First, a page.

A great night for “los cubanos”

The GOP debate will be remembered for two things:

the arrogant moderators, specially John Harwood who should have told the audience that he is in the tank for the Democrats; and,

the amazing performance of Senator Rubio and Senator Cruz.

Before I go, let me add that Governor Christie also had a good night.  Frankly, all of the candidates did well but the two Cuban Americans brought their A-game to the stage.

Senator Rubio once again demonstrated that he is very good on his feet and prepares himself for the “gotcha” questions.  Rubio knew that the moderators would bring up the Sun Sentinel editorial and had a response ready.

Senator Cruz set the tone with an attack on the moderators.  His remarks united the candidates and showed the GOP that you don’t have to take crap from people who are Democrats dressed up as journalists.  It was “….an ‘Encyclopedic Example of Liberal Media Bias“!

Great night for the GOP and specially a couple of “cubanos” who made us proud.

The 4 “cubanos” on the 1965 AL Champ Minnesota Twins

1965 Twins

We remember the 1965 Minnesota Twins and the 4 “cubanos” who were a big part of their championship.

The Twins were the Washington Senators until 1960 when they moved to the Twin Cities of Minneapolis-St Paul.   The Senators had a lot of Cubans in their farm system and many were still around when the Twins won the AL pennant.

The four Cubans were:

  1. Tony Oliva, the batting champ in 1964 and 1965.   Tony would go on to win another batting title but his career was cut short by a knee injury;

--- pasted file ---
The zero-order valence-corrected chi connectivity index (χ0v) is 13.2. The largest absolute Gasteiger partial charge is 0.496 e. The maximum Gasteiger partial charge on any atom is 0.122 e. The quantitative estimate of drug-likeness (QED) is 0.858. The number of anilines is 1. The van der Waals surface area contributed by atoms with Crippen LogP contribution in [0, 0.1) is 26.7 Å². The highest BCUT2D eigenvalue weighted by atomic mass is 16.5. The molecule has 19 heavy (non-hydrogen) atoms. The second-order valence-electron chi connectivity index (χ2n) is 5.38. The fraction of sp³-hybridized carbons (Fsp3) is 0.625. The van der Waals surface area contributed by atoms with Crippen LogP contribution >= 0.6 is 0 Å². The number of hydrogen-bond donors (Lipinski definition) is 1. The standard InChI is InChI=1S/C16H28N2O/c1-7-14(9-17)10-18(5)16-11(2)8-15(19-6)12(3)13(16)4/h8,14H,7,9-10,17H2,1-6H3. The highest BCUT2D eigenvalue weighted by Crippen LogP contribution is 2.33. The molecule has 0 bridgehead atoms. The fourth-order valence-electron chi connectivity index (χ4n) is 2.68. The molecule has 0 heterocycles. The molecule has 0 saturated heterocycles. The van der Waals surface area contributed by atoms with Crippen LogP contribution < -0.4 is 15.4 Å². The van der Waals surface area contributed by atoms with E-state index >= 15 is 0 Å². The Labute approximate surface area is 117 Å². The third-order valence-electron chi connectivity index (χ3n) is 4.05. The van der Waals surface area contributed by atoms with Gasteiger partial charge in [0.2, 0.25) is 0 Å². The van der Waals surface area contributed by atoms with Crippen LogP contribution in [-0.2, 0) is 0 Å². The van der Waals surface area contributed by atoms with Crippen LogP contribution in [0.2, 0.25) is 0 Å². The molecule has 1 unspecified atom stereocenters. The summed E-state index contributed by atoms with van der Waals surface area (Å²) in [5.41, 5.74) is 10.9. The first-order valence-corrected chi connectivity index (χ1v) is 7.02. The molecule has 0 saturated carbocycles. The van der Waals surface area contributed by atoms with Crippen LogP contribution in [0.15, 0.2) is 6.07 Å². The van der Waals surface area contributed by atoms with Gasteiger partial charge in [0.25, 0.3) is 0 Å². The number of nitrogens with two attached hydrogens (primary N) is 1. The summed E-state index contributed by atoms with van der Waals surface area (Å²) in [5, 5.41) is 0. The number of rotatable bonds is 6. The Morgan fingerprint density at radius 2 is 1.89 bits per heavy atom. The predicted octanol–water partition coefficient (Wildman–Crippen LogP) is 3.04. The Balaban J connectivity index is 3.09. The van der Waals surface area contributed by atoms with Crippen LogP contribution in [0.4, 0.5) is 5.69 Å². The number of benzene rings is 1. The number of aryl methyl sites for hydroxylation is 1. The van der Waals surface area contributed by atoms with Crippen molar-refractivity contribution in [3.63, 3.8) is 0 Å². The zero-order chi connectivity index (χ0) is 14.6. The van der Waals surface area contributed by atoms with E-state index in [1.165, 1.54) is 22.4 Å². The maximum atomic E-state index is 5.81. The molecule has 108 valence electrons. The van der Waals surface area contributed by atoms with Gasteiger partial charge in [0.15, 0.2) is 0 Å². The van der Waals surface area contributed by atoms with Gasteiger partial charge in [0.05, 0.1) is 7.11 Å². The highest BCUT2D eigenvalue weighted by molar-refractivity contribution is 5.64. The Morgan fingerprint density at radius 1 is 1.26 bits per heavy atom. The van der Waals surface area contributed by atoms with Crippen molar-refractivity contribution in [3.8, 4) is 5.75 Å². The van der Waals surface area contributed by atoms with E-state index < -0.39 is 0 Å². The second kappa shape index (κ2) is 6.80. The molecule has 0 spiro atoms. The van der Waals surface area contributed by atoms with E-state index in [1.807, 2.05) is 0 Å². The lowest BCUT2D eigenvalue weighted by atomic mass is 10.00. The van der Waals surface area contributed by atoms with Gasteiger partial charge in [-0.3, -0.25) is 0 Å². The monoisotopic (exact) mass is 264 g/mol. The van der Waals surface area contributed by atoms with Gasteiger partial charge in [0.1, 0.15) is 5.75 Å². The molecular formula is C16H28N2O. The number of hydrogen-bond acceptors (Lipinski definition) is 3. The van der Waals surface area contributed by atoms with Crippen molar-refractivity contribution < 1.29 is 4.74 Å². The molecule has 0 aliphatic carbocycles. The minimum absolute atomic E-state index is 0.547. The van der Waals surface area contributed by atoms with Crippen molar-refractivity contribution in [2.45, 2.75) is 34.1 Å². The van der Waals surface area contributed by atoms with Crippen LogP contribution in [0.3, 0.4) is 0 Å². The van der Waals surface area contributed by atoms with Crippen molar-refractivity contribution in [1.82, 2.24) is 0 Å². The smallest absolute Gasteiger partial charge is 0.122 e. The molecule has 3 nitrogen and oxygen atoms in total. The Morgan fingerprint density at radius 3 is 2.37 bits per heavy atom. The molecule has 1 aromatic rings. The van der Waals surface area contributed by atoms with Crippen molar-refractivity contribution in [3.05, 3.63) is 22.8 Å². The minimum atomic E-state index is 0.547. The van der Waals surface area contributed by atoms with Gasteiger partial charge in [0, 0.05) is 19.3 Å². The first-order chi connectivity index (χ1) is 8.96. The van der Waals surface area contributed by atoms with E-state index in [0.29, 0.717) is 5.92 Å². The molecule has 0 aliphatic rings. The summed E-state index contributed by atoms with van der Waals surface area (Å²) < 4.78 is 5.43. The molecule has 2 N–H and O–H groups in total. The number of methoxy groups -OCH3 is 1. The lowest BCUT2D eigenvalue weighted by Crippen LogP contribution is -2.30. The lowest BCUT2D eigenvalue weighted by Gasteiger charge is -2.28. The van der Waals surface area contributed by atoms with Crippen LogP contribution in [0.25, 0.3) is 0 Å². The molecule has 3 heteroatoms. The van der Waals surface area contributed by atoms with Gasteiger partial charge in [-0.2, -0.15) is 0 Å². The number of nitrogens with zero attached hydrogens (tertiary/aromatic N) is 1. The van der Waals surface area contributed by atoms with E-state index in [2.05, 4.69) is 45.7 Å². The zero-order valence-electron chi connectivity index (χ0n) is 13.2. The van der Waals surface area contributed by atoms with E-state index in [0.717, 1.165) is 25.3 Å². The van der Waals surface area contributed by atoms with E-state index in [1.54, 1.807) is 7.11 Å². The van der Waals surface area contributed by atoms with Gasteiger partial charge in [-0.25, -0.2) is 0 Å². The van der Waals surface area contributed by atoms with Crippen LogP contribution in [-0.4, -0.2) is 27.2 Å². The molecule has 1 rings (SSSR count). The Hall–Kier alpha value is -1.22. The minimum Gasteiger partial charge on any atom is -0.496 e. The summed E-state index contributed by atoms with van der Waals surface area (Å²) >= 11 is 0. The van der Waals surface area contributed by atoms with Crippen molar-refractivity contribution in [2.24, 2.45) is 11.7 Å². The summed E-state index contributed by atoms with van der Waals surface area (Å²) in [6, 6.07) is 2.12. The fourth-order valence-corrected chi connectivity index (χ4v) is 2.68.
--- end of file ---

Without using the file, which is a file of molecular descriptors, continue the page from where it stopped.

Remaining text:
2. Camilo Pascual, the great righthanded pitcher who won 20 games twice.  He won 176 games, a remarkable feat considering that he pitched with a lot of bad teams in the early days of his career.  Pascual started game 3 of the 1965 World Series against the LA Dodgers;
  3. Zoilo Versalles, the eventual AL MVP of 1965; and,
  4. Hilario Valdespino, an extra outfielder who did not  have a long career.  He was known as Sandy in the major leagues.

Our family arrived in Wisconsin in September 1964.  We got on the Twins bandwagon in 1965 and followed the games on radio.  It was quite a treat to follow a team with 4 Cubans!

The 1965 Twins are one of the great memories of growing up Cuban in the US.

Pachanga in the White House

President Obama’s 2015 National Hispanic Heritage Month Proclamation addresses the contributions that “America’s Hispanic community” has made to our country. Therefore, one must ask why the President has opted to host Communist Cuba’s Buena Vista Social Club at a White House function tonight. One can draw only one conclusion, the President prefers to embrace Cubans from a Communist country rather that freedom-loving Cuban-Americans from the United States.